double interval_string  = ((double)create_string)/1000000;

    System.out.printf("Time to create %d String objects: %.2f (ms)\n", iterations, interval_string);
    System.out.printf("Time to create %d JavaException objects with    stack: %.2f (ms)\n", iterations, interval_with);
    System.out.printf("Time to create %d JavaException objects without stack: %.2f (ms)\n", iterations, interval_without);

    JavaException jex = new JavaException("testing");
    int depth = 14;
    int i = depth;
    double[] with_stack    = new double[20];
    double[] without_stack = new double[20];

    for(; i > 0 ; --i) {
      without_stack[i] = jex.timerLoop(i, iterations, 0)/1000000;
      with_stack[i]    = jex.timerLoop(i, iterations, 1)/1000000;
    }
    i = depth;
    System.out.printf("|Depth| WriteStack(ms)| !WriteStack(ms)| Diff(%%)|\n");
    for(; i > 0 ; --i) {
      double ratio = (with_stack[i] / (double) without_stack[i]) * 100;
      System.out.printf("|%5d| %14.0f| %15.0f| %2.0f (%%)| \n", i + 2, with_stack[i] , without_stack[i], ratio);
      //System.out.printf("%d\t%.2f (ms)\n", i, ratio);
    }
  }
 private int thrower(int i, int mode) throws JavaException {
    ExArg.time_start[i] = System.nanoTime();
    if(mode == 0) { throw new JavaException("without stack", 1); }
    throw new JavaException("with stack");
  }
  private int catcher1(int i, int mode) throws JavaException{
    return this.stack_of_calls(i, mode);
  }
  private long timerLoop(int depth, int iterations, int mode) {
    for (int i = 0; i < iterations; i++) {
      try {
        this.catcher1(depth, mode);
      } catch (JavaException e) {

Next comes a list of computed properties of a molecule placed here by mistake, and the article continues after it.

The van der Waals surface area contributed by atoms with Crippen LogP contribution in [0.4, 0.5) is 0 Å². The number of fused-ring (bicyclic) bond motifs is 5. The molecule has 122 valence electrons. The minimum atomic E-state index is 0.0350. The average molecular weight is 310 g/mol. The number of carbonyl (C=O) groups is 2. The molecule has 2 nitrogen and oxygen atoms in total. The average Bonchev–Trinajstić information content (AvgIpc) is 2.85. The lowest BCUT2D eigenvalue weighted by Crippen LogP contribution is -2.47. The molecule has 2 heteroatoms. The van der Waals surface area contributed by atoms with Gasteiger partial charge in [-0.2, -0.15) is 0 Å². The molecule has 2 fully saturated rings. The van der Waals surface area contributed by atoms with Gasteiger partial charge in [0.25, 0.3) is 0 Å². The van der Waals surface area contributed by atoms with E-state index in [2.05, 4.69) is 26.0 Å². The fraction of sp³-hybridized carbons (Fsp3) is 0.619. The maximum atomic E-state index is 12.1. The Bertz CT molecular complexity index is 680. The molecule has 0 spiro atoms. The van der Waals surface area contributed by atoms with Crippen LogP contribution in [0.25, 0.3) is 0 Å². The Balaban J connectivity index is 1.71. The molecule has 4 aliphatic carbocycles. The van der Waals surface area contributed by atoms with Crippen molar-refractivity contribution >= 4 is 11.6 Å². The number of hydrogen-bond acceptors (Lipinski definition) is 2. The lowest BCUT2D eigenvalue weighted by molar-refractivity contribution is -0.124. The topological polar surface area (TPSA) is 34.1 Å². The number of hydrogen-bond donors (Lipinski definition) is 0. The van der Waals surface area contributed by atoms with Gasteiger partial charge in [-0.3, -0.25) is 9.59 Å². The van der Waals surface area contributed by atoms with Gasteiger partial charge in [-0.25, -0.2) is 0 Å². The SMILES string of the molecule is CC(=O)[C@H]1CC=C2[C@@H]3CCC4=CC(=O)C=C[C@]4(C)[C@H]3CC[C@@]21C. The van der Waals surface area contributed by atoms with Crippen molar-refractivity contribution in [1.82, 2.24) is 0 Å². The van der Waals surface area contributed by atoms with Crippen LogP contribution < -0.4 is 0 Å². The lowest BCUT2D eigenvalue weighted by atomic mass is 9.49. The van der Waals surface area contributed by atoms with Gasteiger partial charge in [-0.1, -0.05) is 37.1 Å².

ExArg.time_accum[depth] += (System.nanoTime() - ExArg.time_start[depth]);
      }
    }
    //long stop = System.nanoTime();
    return ExArg.time_accum[depth];
  }

  private int bad_method14(int i, int mode) throws JavaException  {
    if(i > 0) { this.thrower(i, mode); }
    return i;
  }
  private int bad_method13(int i, int mode) throws JavaException  {
    if(i == 13) { this.thrower(i, mode); }
    return bad_method14(i,mode);
  }
  private int bad_method12(int i, int mode) throws JavaException{
    if(i == 12) { this.thrower(i, mode); }
    return bad_method13(i,mode);
  }
  private int bad_method11(int i, int mode) throws JavaException{
    if(i == 11) { this.thrower(i, mode); }
    return bad_method12(i,mode);
  }
  private int bad_method10(int i, int mode) throws JavaException{
    if(i == 10) { this.thrower(i, mode); }
    return bad_method11(i,mode);
  }
  private int bad_method9(int i, int mode) throws JavaException{
    if(i == 9) { this.thrower(i, mode); }
    return bad_method10(i,mode);
  }
  private int bad_method8(int i, int mode) throws JavaException{
    if(i == 8) { this.thrower(i, mode); }
    return bad_method9(i,mode);
  }
  private int bad_method7(int i, int mode) throws JavaException{
    if(i == 7) { this.thrower(i, mode); }
    return bad_method8(i,mode);
  }
  private int bad_method6(int i, int mode) throws JavaException{
    if(i == 6) { this.thrower(i, mode); }
    return bad_method7(i,mode);
  }
  private int bad_method5(int i, int mode) throws JavaException{
    if(i == 5) { this.thrower(i, mode); }
    return bad_method6(i,mode);
  }
  private int bad_method4(int i, int mode) throws JavaException{
    if(i == 4) { this.thrower(i, mode); }
    return bad_method5(i,mode);
  }
  protected int bad_method3(int i, int mode) throws JavaException{
    if(i == 3) { this.thrower(i, mode); }
    return bad_method4(i,mode);
  }